ShareThis Page

Theft charges dismissed against Uniontown American Legion official

| Tuesday, May 15, 2012, 12:32 p.m.

A Fayette County magistrate on Tuesday cited a lack of testimony against a former financial officer of American Legion Post 51 in Uniontown, and dismissed theft charges against Joe T. Joseph.

Joseph, 75, of 322 Dixon Blvd., Uniontown, had been accused of stealing more than $60,000 from the organization over a three-year period.

Known as an advocate for Fayette County veterans, Joseph was charged by Uniontown police last year with theft by unlawful taking or disposition, theft by deception and theft by failure to make required disposition of funds received.The charges arose after members of the post found that a substantial amount of money was missing from the Legion's bank account.

An audit by accounting firm Kisiel & Rudnik determined that $62,127.89 in funds weren't deposited into the account between 2006 and 2008, including more than $53,000 in 2007 alone, according to a criminal complaint.

During that time, Joseph was a member of the post and the financial officer who had responsibility to take control of various funds and deposit them in the post's bank accounts, according to the complaint.

Over the course of the two-hour hearing, defense attorney Sam Davis repeatedly asked District Judge Mike Metros to dismiss the case.

Owen Rodgers, American Legion Post 51 steward, said that during the time in question, Joseph was responsible for taking the day's receipts to the bank.

After Rodgers acknowledged that some of the American Legion funds came from club poker machines, Metros advised him of his right to not incriminate himself.

Rodgers declined to testify further.

"I move his entire testimony be stricken. I get to ask two, three questions and he takes the Fifth. I was going to ask about bookmaking at the club," Davis said.

"You let me fight with one arm, judge, or they (prosecution) have. That's not right," he said.

Davis questioned how there could be a "proper, full accounting" if all of the sources of income were not known.

"If he's able to testify he gave money to (Joseph), which he's already done. ... We've heard where the money came from. The commonwealth's point is that if money is missing, it doesn't matter where it's missing from," said Deputy Attorney General L. Todd Goodwin.

Post home association president Michael Gaydos testified that after Joseph left the club, he could not find any reports, bank receipts or statements.

In 2008, Joseph was forced out of the post after a fellow member questioned his membership eligibility. The Legion's state and national headquarters determined Joseph was ineligible because his discharge paperwork showed no evidence of active federal service during wartime.

When Davis asked if board members ever questioned Joseph about the finances, he said Joseph would ask if he was being called a thief and threaten to get an attorney.

As Davis showed Gaydos a photograph he said was of the club's interior and asked, "What's that?" Goodwin interrupted.

"You have the Fifth Amendment right not to answer," Goodwin said.

"I'll take the Fifth Amendment then, because I'm not getting prosecuted," Gaydos said.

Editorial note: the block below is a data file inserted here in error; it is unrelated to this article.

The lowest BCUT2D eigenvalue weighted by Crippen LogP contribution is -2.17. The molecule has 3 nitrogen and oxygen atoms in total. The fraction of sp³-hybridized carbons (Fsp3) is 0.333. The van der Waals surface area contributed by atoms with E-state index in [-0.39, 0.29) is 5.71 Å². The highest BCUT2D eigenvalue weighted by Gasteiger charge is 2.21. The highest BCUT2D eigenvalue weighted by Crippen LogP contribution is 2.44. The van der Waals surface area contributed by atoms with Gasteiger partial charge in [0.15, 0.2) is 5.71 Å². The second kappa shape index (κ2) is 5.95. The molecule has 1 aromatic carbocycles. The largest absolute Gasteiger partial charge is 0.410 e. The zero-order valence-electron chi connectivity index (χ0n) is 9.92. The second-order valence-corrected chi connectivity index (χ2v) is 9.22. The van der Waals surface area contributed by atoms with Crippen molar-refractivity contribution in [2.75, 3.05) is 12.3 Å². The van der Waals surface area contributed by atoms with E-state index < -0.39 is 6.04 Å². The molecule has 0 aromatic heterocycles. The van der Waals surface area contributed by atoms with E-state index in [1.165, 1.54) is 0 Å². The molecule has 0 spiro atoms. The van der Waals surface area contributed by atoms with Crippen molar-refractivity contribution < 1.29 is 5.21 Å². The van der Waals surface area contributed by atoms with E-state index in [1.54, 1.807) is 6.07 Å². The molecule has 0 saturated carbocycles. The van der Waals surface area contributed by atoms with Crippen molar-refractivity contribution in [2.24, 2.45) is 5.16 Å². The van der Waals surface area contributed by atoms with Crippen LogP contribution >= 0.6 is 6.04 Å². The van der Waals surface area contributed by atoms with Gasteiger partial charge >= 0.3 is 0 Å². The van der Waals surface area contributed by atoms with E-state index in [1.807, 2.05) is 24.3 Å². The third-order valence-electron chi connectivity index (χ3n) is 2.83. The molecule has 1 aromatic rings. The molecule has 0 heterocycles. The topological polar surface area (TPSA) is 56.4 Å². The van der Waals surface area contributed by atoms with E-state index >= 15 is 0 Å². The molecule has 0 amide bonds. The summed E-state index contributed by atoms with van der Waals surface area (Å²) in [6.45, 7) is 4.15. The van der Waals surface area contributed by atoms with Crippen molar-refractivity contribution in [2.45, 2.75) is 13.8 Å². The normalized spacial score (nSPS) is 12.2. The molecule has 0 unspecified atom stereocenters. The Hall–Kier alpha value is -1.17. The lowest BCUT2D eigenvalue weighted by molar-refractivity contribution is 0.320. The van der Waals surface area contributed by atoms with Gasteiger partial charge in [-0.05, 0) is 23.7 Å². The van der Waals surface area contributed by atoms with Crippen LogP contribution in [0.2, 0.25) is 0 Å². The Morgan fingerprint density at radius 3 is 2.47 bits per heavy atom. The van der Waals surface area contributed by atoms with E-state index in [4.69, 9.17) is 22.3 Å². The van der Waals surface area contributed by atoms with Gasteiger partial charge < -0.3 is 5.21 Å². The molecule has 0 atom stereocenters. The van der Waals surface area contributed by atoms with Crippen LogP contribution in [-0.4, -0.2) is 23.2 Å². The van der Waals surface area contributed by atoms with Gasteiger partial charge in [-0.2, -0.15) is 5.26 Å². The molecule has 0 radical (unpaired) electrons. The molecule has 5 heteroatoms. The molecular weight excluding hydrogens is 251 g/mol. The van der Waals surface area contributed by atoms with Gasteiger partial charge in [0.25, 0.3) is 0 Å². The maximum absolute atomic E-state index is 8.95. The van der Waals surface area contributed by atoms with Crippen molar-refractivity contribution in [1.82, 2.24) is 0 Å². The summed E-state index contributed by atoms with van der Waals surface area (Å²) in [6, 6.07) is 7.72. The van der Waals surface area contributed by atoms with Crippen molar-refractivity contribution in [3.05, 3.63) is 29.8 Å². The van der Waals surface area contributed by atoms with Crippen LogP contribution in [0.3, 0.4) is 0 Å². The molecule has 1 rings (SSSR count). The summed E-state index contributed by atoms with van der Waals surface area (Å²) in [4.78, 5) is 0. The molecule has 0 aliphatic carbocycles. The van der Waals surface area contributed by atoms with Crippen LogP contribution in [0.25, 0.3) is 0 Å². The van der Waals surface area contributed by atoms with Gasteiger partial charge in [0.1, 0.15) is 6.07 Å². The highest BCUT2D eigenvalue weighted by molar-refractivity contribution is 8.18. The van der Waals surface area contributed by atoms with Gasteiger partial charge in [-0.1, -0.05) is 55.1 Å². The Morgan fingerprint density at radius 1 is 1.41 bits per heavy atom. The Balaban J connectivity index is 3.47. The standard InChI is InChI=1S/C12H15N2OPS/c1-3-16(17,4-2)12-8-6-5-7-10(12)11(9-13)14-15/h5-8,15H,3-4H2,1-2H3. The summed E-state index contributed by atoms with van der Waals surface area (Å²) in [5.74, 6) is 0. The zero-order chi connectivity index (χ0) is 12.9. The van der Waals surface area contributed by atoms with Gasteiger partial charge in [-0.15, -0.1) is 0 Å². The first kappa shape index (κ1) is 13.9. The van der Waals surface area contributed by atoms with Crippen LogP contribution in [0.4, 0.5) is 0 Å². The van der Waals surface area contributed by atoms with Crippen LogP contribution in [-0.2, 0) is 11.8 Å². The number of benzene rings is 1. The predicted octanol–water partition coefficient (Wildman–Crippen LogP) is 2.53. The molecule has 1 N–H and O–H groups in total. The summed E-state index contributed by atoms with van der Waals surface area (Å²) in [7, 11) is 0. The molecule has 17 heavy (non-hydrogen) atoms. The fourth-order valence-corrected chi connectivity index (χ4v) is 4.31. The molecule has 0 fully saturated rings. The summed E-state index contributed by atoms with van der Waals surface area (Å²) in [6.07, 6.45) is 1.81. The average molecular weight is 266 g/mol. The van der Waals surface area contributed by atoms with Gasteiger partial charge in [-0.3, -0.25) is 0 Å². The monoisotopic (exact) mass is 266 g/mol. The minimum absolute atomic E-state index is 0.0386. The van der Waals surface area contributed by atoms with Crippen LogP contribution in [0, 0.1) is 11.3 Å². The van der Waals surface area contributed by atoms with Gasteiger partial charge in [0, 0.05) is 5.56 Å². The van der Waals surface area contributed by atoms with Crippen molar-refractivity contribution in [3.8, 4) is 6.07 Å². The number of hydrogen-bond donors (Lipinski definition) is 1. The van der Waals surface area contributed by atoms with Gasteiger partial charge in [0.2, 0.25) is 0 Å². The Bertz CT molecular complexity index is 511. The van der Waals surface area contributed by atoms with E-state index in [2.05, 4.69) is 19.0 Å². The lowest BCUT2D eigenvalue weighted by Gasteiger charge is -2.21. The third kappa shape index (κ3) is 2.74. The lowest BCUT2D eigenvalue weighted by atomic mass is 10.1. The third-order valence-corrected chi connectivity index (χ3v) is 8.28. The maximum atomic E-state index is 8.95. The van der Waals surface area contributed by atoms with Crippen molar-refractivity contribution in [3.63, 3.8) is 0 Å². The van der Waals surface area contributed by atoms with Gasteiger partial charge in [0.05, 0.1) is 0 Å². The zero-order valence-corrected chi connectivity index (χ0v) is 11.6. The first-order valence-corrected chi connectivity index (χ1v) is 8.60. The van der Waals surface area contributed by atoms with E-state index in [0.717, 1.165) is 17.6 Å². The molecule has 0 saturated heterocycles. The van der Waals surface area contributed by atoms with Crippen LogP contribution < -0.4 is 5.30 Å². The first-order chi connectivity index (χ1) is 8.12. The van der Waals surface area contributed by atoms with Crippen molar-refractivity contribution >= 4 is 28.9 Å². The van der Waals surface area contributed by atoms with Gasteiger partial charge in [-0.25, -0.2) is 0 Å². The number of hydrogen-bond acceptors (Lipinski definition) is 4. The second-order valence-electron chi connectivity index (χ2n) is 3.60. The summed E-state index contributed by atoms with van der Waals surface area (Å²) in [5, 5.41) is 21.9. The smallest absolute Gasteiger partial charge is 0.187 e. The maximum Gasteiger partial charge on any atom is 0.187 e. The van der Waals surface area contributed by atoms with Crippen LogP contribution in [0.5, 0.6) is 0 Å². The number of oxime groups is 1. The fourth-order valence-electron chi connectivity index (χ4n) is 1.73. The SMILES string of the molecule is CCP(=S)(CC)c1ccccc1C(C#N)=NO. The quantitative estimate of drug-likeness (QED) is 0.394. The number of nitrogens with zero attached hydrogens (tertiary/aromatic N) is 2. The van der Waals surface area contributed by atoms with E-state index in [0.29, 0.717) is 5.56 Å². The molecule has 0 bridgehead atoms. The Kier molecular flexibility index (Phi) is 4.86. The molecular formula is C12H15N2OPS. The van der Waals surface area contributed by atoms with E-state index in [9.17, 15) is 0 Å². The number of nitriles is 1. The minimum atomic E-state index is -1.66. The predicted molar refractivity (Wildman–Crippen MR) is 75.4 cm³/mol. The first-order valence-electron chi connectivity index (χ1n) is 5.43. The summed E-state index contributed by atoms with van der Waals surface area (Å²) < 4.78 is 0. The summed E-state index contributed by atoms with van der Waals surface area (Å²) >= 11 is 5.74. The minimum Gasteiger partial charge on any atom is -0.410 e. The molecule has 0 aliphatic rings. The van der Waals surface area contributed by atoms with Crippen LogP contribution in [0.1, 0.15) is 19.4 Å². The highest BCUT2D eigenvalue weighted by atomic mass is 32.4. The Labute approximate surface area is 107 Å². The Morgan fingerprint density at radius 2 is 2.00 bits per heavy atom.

Davis stipulated that a certified public accountant would have testified that daily financial reports Joseph allegedly provided to Gaydos did not match up with bank deposits. He also stipulated that such testimony would have shown a difference of approximately $62,000.

"What did they prove? Do we actually know that any money was taken from the club?" Davis said.

He urged Metros to disregard the testimony from the two witnesses.

Without it, he said, there was no case.

Goodwin argued that two witnesses testified that it was Joseph's responsibility to make daily bank deposits of club receipts, and that money was missing.

Metros pointed to a lack of testimony against Joseph and dismissed the charges.

TribLIVE commenting policy

You are solely responsible for your comments and by using you agree to our Terms of Service.

We moderate comments. Our goal is to provide substantive commentary for a general readership. By screening submissions, we provide a space where readers can share intelligent and informed commentary that enhances the quality of our news and information.

While most comments will be posted if they are on-topic and not abusive, moderating decisions are subjective. We will make them as carefully and consistently as we can. Because of the volume of reader comments, we cannot review individual moderation decisions with readers.

We value thoughtful comments representing a range of views that make their point quickly and politely. We make an effort to protect discussions from repeated comments either by the same reader or different readers

We follow the same standards for taste as the daily newspaper. A few things we won't tolerate: personal attacks, obscenity, vulgarity, profanity (including expletives and letters followed by dashes), commercial promotion, impersonations, incoherence, proselytizing and SHOUTING. Don't include URLs to Web sites.

We do not edit comments. They are either approved or deleted. We reserve the right to edit a comment that is quoted or excerpted in an article. In this case, we may fix spelling and punctuation.

We welcome strong opinions and criticism of our work, but we don't want comments to become bogged down with discussions of our policies and we will moderate accordingly.

We appreciate it when readers and people quoted in articles or blog posts point out errors of fact or emphasis and will investigate all assertions. But these suggestions should be sent via e-mail. To avoid distracting other readers, we won't publish comments that suggest a correction. Instead, corrections will be made in a blog post or in an article.